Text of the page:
The writer/director Richard Kelly is shaping up to go down in film history as one of those directors who began his feature film career magnificently but never got close to repeating the same magic again. In Kelly’s case his magnificent début was the 2001 science-fiction teen film Donnie Darko. Since then Kelly released a bland Director’s Cut of Donnie Darko and then in 2006 he made Southland Tales, which was an unmitigated disaster. His third film, The Box, fits somewhere in between as a major improvement on Southland Tales but not even close to the excellent original version of Donnie Darko. Based on a 1970 short story by What Dreams May Come and I Am Legend author Richard Matheson, The Box explores ethical questions about self-interest and the role that distance plays in our ability to sympathise with other people.
In The Box a financially struggling family in 1976 are given a strange box and told they have 24 hour hours to decide if they will press the button on the box that will result in them getting 1 million dollars and the death of somebody completely unknown to them. Despite the intriguing scenario that had the potential to function as a parable for how so many of us complicity live a lifestyle that we know is having an adverse effect on people in other parts of the world, The Box never quite delivers.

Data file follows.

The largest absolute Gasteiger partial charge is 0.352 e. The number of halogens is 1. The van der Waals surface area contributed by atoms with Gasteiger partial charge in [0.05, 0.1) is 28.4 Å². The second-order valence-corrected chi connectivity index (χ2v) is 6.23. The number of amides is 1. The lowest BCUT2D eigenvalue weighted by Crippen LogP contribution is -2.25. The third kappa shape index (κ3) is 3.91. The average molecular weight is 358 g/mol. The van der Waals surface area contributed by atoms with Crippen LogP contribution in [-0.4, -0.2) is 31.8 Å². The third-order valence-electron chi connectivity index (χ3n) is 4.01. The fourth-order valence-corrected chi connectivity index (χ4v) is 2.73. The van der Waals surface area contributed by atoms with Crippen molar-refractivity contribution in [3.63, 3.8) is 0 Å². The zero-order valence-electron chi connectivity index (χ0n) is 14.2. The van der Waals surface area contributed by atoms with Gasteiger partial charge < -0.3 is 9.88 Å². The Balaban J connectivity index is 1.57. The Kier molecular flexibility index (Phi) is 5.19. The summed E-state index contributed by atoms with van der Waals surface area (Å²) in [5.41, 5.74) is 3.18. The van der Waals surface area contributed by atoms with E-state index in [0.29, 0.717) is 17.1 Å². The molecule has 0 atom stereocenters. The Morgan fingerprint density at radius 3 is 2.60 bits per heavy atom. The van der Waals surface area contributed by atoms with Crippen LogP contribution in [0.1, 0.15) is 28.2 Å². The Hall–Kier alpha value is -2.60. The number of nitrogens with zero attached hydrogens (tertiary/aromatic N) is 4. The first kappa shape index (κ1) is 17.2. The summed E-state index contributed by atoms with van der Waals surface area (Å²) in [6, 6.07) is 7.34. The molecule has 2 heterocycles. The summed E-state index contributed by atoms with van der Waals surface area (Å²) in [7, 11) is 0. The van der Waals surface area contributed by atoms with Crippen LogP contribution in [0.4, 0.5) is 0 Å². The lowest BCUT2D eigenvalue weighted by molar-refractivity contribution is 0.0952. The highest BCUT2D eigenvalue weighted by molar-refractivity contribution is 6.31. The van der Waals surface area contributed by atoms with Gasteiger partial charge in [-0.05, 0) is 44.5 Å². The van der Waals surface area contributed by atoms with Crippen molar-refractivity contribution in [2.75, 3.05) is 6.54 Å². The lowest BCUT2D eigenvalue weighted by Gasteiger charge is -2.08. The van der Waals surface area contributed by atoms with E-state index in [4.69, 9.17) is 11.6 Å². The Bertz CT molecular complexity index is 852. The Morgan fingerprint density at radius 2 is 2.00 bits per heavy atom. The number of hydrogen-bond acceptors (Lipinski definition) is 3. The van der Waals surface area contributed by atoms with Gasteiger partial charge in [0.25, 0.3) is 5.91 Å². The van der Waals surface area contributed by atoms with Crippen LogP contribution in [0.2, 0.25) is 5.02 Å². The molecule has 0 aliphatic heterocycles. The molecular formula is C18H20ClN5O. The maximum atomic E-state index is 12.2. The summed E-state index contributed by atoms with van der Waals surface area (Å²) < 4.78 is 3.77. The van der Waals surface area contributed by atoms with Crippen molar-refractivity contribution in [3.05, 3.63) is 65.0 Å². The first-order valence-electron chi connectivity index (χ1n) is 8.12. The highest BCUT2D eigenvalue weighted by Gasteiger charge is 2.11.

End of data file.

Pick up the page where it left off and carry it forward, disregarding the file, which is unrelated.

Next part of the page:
Kelly’s film is a slow and moody piece that tries a little bit too hard to generate a sense of mystery with creepy psuedo-atmospheric music, repeated references to Jean-Paul Sartre’s existential play No Exit and the constant appearances of random weird people who spontaneously get blood noses. The couple with the moral dilemma are played rather flatly by James Marsden and Cameron Diaz, who sports a bad prosthetic deformed foot. On the other hand, Frank Langella is suitably unsettling as the man who brings them the box and the CGI effects used to create the effect of him missing half his face are very impressive.
Despite the laboured beginning, the middle section of The Box does have inventive moments that recall the mystery of Donnie Darko but then the film slumps again in the over-explained final act. The Box tries to tackle the big themes of human nature and our place in the universe but it never quite manages to rise to the occasion. It is a film that wants to be profound but it ends up feeling more like a lesser episode of The X Files.